WORDS TONIA ZEMEK PHOTOS REBECCA SMITH
FOR MICHELLE STEMM, A TRIP TO AFRICA IN HER TEENS LED TO A LIFELONG LOVE OF NURTURING NATURE. NOW SHE USES HER ENVIRONMENT AS INSPIRATION FOR BEAUTIFULLY-CRAFTED HANDMADE JEWELLERY AND CLOTHING, AS TONIA ZEMEK DISCOVERS.
e live amongst tall gum trees and can’t see any neighbours,” silversmith and designer Michelle Stemm says. “It’s lovely to have our own space and know that it’s ours and it responds to our care by producing fruit and vegetables for us to enjoy.” She’s talking about the 10-acre Hinterland home she shares with husband, Peter. Michelle is accustomed to living in wide, open spaces and being entertained by nature’s passing parade. In her 20s, that parade was often made up of rhinos and lions! She spent more than six years living, on and off, in the Kenyan capital of Nairobi. Born in Port Macquarie, this extended stay abroad wasn’t Michelle’s first adventure on the other side of the globe. When she and her older brother were in their teens, Michelle’s Mum and Dad took the family for a six-week safari through Africa. “I just fell in love with the place,” Michelle admits. “We had some amazing experiences that really touched me and changed me forever; experiences like sitting with mountain gorillas, having big cats roaming around at night and hearing hippos come out of the water and munch on grass around the tent … I wasn’t scared, it really just felt like home.”
“It’s one of those sort of obscure things you don’t really come across, so when I heard about the club I thought ‘finally, this is my opportunity’.” Her good fortune continued when she met retired silversmith Nick Murray, who she now credits as her mentor. By all accounts, Michelle and Nick are kindred spirits. “He makes a lot of his own tools out of re-purposed things like bicycle spokes, corks and bits of machinery,” she says. “There are just some things with a trade like silversmithing that you can’t learn from a book or the Internet. Nick has that old-school knowledge you can’t get anywhere else.”
… sitting with mountain gorillas, having big cats roaming around. I wasn’t scared, it really just felt like home.” It wasn’t just the native animals that found their way into Michelle’s heart. “I was really interested in the people,” she says. “Even though most Africans didn’t have a lot, they’d give you anything you needed – even if they didn’t know you.” According to Michelle, this generosity was combined with another admirable asset. “Africans, in general, are really ingenious and they can make things out of just about anything,” Michelle says. “In Kenya, people didn’t throw anything away.” The notion of recycling was a familiar trait in the Stemm family. “From a very young age, I had it instilled in me to look after things and cherish them, even if they weren’t expensive items.” Today that philosophy has made its mark on Two Plums Design – the label Michelle created for her handmade jewellery and clothing collections. The clothing line includes winter skirts sewn from recycled woolen rugs and summer dresses. Some frocks are even fashioned from pre-loved crocheted tablecloths. The first time Michelle wore one of her crocheted creations, she was stopped on the street and commissioned to make one as a bridal gown. As well as being a talented seamstress, Michelle is a savvy silversmith. Thanks to her extended family, Michelle was given a timely introduction to the Suncoast Gem and Fossicking Club. “I’d always wanted to learn how to work with silver but I didn’t think I’d ever get the opportunity,” Michelle says. october 2014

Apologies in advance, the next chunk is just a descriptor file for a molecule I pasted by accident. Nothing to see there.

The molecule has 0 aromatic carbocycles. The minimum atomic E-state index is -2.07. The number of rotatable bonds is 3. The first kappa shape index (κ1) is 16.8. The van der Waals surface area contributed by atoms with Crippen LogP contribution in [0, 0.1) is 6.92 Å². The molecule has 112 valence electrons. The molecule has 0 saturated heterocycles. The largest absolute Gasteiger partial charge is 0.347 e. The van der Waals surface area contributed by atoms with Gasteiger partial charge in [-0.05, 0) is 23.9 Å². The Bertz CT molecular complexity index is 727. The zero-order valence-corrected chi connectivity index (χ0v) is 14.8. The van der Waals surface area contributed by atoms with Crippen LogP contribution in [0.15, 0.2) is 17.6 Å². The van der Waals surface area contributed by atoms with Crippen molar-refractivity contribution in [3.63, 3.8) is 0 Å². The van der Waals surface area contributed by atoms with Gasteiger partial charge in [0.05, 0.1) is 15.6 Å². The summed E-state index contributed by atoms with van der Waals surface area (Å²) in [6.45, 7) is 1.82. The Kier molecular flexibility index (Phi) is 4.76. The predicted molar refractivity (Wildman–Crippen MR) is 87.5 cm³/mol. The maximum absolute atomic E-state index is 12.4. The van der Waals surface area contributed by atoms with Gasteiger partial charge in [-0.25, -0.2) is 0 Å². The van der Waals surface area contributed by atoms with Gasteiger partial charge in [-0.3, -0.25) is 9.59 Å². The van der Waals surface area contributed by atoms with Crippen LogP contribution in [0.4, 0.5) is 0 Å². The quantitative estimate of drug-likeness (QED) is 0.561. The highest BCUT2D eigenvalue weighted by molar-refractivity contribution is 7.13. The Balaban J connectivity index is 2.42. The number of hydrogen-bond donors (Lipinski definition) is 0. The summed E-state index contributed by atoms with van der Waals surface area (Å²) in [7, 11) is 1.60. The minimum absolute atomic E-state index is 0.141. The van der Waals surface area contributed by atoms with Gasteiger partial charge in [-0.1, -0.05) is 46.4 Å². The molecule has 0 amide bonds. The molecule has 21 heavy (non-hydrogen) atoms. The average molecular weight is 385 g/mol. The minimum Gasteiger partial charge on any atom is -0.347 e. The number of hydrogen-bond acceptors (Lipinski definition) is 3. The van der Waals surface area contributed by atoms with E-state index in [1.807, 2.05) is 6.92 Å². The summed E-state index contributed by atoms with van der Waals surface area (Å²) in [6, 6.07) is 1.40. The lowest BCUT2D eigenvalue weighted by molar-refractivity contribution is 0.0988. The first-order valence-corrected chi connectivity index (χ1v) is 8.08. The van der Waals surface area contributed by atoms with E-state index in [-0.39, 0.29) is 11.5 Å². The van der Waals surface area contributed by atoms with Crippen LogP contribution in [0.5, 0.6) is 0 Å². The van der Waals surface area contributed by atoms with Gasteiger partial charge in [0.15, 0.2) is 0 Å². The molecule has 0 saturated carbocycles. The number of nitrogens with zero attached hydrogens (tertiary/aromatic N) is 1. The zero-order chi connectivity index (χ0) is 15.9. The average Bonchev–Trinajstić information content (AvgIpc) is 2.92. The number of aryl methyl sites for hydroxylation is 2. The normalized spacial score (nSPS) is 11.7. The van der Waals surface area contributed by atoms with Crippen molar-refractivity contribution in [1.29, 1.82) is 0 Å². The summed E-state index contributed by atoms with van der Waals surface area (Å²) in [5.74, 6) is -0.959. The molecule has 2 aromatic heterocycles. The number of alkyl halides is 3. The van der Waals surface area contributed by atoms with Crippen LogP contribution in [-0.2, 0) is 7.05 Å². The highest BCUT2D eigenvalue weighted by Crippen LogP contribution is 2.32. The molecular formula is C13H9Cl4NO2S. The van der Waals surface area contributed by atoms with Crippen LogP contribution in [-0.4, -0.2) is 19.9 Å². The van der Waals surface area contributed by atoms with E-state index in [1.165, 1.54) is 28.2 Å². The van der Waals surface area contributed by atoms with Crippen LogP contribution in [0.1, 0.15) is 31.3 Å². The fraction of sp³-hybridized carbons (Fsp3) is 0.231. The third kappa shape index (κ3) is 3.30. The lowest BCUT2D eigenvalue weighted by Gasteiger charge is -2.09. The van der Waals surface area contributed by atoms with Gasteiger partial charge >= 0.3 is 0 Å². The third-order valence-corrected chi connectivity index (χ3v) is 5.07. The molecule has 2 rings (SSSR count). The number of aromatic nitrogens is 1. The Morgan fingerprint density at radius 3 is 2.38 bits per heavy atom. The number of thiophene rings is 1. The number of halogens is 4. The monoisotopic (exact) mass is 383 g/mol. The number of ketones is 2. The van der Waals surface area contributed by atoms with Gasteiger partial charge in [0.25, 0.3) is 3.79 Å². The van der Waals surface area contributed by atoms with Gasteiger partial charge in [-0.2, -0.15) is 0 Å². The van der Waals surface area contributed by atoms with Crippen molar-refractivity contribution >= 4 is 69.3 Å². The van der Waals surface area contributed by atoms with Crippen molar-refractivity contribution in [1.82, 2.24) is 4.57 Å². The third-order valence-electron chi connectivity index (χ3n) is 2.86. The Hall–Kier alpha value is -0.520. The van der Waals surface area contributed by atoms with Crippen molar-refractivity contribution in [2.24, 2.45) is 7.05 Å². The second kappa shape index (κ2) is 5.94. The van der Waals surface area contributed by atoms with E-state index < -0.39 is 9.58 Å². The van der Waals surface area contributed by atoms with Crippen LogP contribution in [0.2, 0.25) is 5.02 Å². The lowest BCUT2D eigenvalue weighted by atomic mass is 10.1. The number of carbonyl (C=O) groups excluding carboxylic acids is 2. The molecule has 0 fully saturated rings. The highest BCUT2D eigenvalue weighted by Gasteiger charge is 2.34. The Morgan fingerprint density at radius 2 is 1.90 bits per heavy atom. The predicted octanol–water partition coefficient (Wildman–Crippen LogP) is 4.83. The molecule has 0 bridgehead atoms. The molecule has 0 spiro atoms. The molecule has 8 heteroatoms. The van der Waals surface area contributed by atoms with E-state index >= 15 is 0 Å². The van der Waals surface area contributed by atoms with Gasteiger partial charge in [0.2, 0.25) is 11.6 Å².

The other important gent in Michelle’s life is her husband, Peter. When the pair met, they’d both come out of previous relationships. Michelle had been married to an African man up until her mid-20s. In a touching symbol of Michelle and Peter’s union, they both melted down their gold jewellery to create their wedding bands. For Michelle’s engagement ring, unsurprisingly, she opted to source recycled diamonds from a 120-yearold antique ring. “I wanted diamonds that were already in existence and didn’t have to be dug up just for me, so I purposely wanted old stones.” Re-purposing pre-loved materials is the signature of the jewellery she creates at Two Plums, where earrings are crafted from recycled silver. Sometimes Mother Nature helps out too. Michelle has adopted a textured technique of embossing leaves onto silver. The process involves rolling soft sheets of silver and leaves through a machine resembling a pasta-maker. “The leaves leave their imprint on the silver,” Michelle explains. “It’s such a simple thing but it’s so versatile and I guess it’s a way of mimicking nature.” Nature abounds in Michelle’s studio and her home. Dogs Chakula and Nyah are her two constant companions. They’re Rhodesian Ridgebacks, a breed of African descent. Respectively, their names roughly translate to food and beauty. They’re fitting monikers, given Michelle is nourished by creative endeavours that result in objects of great beauty. profilemagazine
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